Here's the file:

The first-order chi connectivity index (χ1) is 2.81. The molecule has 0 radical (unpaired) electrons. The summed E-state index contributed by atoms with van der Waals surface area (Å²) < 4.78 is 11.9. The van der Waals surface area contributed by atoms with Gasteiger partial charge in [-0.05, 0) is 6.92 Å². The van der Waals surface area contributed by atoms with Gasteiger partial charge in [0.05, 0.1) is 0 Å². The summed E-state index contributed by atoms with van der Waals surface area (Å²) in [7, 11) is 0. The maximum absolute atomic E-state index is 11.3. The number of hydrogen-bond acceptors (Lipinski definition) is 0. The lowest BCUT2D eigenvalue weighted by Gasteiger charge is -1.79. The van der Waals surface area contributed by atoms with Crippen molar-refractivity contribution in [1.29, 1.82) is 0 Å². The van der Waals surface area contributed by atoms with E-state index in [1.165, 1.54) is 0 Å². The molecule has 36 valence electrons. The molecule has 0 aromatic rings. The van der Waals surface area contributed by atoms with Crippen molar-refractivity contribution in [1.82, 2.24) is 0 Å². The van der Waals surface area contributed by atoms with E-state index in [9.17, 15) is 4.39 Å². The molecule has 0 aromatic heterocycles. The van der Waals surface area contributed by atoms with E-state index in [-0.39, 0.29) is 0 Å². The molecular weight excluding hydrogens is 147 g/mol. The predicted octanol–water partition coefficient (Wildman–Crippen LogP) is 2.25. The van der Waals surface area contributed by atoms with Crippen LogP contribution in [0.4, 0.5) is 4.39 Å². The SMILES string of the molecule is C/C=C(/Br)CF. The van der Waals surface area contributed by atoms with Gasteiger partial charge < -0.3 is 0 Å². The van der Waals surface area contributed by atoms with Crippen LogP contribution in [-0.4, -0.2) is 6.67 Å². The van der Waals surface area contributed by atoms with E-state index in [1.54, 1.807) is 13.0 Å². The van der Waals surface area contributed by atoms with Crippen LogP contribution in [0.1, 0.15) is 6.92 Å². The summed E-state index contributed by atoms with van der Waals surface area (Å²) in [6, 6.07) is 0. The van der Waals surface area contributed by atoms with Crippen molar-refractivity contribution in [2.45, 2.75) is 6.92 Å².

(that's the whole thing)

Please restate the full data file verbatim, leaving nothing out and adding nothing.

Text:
The first-order chi connectivity index (χ1) is 2.81. The molecule has 0 radical (unpaired) electrons. The summed E-state index contributed by atoms with van der Waals surface area (Å²) < 4.78 is 11.9. The van der Waals surface area contributed by atoms with Gasteiger partial charge in [-0.05, 0) is 6.92 Å². The van der Waals surface area contributed by atoms with Gasteiger partial charge in [0.05, 0.1) is 0 Å². The summed E-state index contributed by atoms with van der Waals surface area (Å²) in [7, 11) is 0. The maximum absolute atomic E-state index is 11.3. The number of hydrogen-bond acceptors (Lipinski definition) is 0. The lowest BCUT2D eigenvalue weighted by Gasteiger charge is -1.79. The van der Waals surface area contributed by atoms with Crippen molar-refractivity contribution in [1.29, 1.82) is 0 Å². The van der Waals surface area contributed by atoms with E-state index in [1.165, 1.54) is 0 Å². The molecule has 36 valence electrons. The molecule has 0 aromatic rings. The van der Waals surface area contributed by atoms with Crippen molar-refractivity contribution in [1.82, 2.24) is 0 Å². The van der Waals surface area contributed by atoms with E-state index in [9.17, 15) is 4.39 Å². The molecule has 0 aromatic heterocycles. The van der Waals surface area contributed by atoms with E-state index in [-0.39, 0.29) is 0 Å². The molecular weight excluding hydrogens is 147 g/mol. The predicted octanol–water partition coefficient (Wildman–Crippen LogP) is 2.25. The van der Waals surface area contributed by atoms with Crippen LogP contribution in [0.4, 0.5) is 4.39 Å². The SMILES string of the molecule is C/C=C(/Br)CF. The van der Waals surface area contributed by atoms with Gasteiger partial charge < -0.3 is 0 Å². The van der Waals surface area contributed by atoms with Crippen LogP contribution in [-0.4, -0.2) is 6.67 Å². The van der Waals surface area contributed by atoms with E-state index in [1.54, 1.807) is 13.0 Å². The van der Waals surface area contributed by atoms with Crippen LogP contribution in [0.1, 0.15) is 6.92 Å². The summed E-state index contributed by atoms with van der Waals surface area (Å²) in [6, 6.07) is 0. The van der Waals surface area contributed by atoms with Crippen molar-refractivity contribution in [2.45, 2.75) is 6.92 Å².